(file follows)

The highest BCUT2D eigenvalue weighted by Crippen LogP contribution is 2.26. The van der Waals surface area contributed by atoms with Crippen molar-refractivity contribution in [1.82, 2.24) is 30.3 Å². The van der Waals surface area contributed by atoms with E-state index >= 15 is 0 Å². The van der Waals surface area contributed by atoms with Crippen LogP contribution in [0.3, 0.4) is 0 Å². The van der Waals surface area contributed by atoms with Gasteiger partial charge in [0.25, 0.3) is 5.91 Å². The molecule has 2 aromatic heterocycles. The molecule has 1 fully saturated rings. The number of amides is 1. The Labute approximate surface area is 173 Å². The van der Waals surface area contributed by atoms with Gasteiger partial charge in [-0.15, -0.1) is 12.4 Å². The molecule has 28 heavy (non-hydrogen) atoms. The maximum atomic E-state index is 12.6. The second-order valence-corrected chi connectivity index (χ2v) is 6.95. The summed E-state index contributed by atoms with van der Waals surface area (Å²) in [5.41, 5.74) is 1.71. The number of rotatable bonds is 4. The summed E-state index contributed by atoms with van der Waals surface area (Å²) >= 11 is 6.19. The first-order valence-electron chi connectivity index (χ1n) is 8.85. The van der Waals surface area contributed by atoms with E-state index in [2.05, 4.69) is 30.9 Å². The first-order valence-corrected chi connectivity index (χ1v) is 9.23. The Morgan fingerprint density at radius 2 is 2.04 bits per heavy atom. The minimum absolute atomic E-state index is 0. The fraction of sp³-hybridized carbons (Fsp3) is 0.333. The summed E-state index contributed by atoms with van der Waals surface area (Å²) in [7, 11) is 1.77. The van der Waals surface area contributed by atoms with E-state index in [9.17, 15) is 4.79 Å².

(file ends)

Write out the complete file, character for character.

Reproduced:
The highest BCUT2D eigenvalue weighted by Crippen LogP contribution is 2.26. The van der Waals surface area contributed by atoms with Crippen molar-refractivity contribution in [1.82, 2.24) is 30.3 Å². The van der Waals surface area contributed by atoms with E-state index >= 15 is 0 Å². The van der Waals surface area contributed by atoms with Crippen LogP contribution in [0.3, 0.4) is 0 Å². The van der Waals surface area contributed by atoms with Gasteiger partial charge in [0.25, 0.3) is 5.91 Å². The molecule has 2 aromatic heterocycles. The molecule has 1 fully saturated rings. The number of amides is 1. The Labute approximate surface area is 173 Å². The van der Waals surface area contributed by atoms with Gasteiger partial charge in [-0.15, -0.1) is 12.4 Å². The molecule has 28 heavy (non-hydrogen) atoms. The maximum atomic E-state index is 12.6. The second-order valence-corrected chi connectivity index (χ2v) is 6.95. The summed E-state index contributed by atoms with van der Waals surface area (Å²) in [5.41, 5.74) is 1.71. The number of rotatable bonds is 4. The summed E-state index contributed by atoms with van der Waals surface area (Å²) >= 11 is 6.19. The first-order valence-electron chi connectivity index (χ1n) is 8.85. The van der Waals surface area contributed by atoms with E-state index in [2.05, 4.69) is 30.9 Å². The first-order valence-corrected chi connectivity index (χ1v) is 9.23. The Morgan fingerprint density at radius 2 is 2.04 bits per heavy atom. The minimum absolute atomic E-state index is 0. The fraction of sp³-hybridized carbons (Fsp3) is 0.333. The summed E-state index contributed by atoms with van der Waals surface area (Å²) in [7, 11) is 1.77. The van der Waals surface area contributed by atoms with E-state index in [9.17, 15) is 4.79 Å².